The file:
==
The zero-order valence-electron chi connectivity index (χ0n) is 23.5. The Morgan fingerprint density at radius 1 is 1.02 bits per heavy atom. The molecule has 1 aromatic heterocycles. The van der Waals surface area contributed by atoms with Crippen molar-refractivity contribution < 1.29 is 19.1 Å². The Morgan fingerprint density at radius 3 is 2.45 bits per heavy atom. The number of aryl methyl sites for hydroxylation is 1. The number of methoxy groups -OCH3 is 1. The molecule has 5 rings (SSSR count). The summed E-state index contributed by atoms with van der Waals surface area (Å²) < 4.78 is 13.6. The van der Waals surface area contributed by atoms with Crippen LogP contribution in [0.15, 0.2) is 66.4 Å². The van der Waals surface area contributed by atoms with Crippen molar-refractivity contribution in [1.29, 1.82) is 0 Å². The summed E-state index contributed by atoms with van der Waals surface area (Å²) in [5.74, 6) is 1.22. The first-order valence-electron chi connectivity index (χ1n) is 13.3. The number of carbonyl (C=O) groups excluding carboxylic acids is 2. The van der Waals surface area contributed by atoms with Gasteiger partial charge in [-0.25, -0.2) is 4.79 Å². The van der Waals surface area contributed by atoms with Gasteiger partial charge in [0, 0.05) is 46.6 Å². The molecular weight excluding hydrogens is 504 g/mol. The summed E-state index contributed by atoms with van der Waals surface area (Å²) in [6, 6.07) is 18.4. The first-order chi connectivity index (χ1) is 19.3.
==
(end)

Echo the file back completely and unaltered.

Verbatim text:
The zero-order valence-electron chi connectivity index (χ0n) is 23.5. The Morgan fingerprint density at radius 1 is 1.02 bits per heavy atom. The molecule has 1 aromatic heterocycles. The van der Waals surface area contributed by atoms with Crippen molar-refractivity contribution < 1.29 is 19.1 Å². The Morgan fingerprint density at radius 3 is 2.45 bits per heavy atom. The number of aryl methyl sites for hydroxylation is 1. The number of methoxy groups -OCH3 is 1. The molecule has 5 rings (SSSR count). The summed E-state index contributed by atoms with van der Waals surface area (Å²) < 4.78 is 13.6. The van der Waals surface area contributed by atoms with Crippen LogP contribution in [0.15, 0.2) is 66.4 Å². The van der Waals surface area contributed by atoms with Crippen molar-refractivity contribution in [1.29, 1.82) is 0 Å². The summed E-state index contributed by atoms with van der Waals surface area (Å²) in [5.74, 6) is 1.22. The first-order valence-electron chi connectivity index (χ1n) is 13.3. The number of carbonyl (C=O) groups excluding carboxylic acids is 2. The van der Waals surface area contributed by atoms with Gasteiger partial charge in [-0.25, -0.2) is 4.79 Å². The van der Waals surface area contributed by atoms with Gasteiger partial charge in [0, 0.05) is 46.6 Å². The molecular weight excluding hydrogens is 504 g/mol. The summed E-state index contributed by atoms with van der Waals surface area (Å²) in [6, 6.07) is 18.4. The first-order chi connectivity index (χ1) is 19.3.